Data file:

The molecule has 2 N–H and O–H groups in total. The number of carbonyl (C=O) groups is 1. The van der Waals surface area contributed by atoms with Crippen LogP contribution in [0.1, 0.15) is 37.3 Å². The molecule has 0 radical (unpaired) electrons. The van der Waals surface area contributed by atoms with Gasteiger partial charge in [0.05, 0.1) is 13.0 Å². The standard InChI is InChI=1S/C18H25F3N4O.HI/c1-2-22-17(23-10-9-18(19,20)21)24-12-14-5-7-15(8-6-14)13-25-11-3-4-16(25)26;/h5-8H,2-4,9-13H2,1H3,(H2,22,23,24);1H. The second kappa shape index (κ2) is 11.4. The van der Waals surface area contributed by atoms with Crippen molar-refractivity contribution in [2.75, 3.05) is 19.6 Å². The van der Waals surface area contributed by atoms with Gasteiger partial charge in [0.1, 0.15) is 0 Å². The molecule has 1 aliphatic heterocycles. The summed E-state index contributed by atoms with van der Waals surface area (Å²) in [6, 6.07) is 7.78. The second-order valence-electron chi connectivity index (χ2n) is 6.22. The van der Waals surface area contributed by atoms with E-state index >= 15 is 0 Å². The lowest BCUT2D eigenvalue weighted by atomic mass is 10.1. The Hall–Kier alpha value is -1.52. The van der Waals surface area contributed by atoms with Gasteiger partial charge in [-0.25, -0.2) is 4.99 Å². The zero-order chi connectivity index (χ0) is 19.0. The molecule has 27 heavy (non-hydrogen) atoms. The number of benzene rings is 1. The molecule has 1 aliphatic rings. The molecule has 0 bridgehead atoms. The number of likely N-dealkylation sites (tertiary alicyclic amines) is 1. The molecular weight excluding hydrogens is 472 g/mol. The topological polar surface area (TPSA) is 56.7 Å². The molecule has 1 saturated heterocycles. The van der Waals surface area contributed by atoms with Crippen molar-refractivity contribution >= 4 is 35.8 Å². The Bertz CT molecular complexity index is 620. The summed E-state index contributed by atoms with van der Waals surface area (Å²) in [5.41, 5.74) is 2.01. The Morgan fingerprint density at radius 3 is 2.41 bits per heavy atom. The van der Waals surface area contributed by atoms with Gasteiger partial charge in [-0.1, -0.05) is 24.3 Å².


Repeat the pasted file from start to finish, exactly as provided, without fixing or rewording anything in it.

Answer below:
The molecule has 2 N–H and O–H groups in total. The number of carbonyl (C=O) groups is 1. The van der Waals surface area contributed by atoms with Crippen LogP contribution in [0.1, 0.15) is 37.3 Å². The molecule has 0 radical (unpaired) electrons. The van der Waals surface area contributed by atoms with Gasteiger partial charge in [0.05, 0.1) is 13.0 Å². The standard InChI is InChI=1S/C18H25F3N4O.HI/c1-2-22-17(23-10-9-18(19,20)21)24-12-14-5-7-15(8-6-14)13-25-11-3-4-16(25)26;/h5-8H,2-4,9-13H2,1H3,(H2,22,23,24);1H. The second kappa shape index (κ2) is 11.4. The van der Waals surface area contributed by atoms with Crippen molar-refractivity contribution in [2.75, 3.05) is 19.6 Å². The van der Waals surface area contributed by atoms with Gasteiger partial charge in [0.1, 0.15) is 0 Å². The molecule has 1 aliphatic heterocycles. The summed E-state index contributed by atoms with van der Waals surface area (Å²) in [6, 6.07) is 7.78. The second-order valence-electron chi connectivity index (χ2n) is 6.22. The van der Waals surface area contributed by atoms with E-state index >= 15 is 0 Å². The lowest BCUT2D eigenvalue weighted by atomic mass is 10.1. The Hall–Kier alpha value is -1.52. The van der Waals surface area contributed by atoms with Gasteiger partial charge in [-0.25, -0.2) is 4.99 Å². The zero-order chi connectivity index (χ0) is 19.0. The molecule has 27 heavy (non-hydrogen) atoms. The number of benzene rings is 1. The molecule has 1 aliphatic rings. The molecule has 0 bridgehead atoms. The number of likely N-dealkylation sites (tertiary alicyclic amines) is 1. The molecular weight excluding hydrogens is 472 g/mol. The topological polar surface area (TPSA) is 56.7 Å². The molecule has 1 saturated heterocycles. The van der Waals surface area contributed by atoms with Crippen molar-refractivity contribution >= 4 is 35.8 Å². The Bertz CT molecular complexity index is 620. The summed E-state index contributed by atoms with van der Waals surface area (Å²) in [5.41, 5.74) is 2.01. The Morgan fingerprint density at radius 3 is 2.41 bits per heavy atom. The van der Waals surface area contributed by atoms with Gasteiger partial charge in [-0.1, -0.05) is 24.3 Å².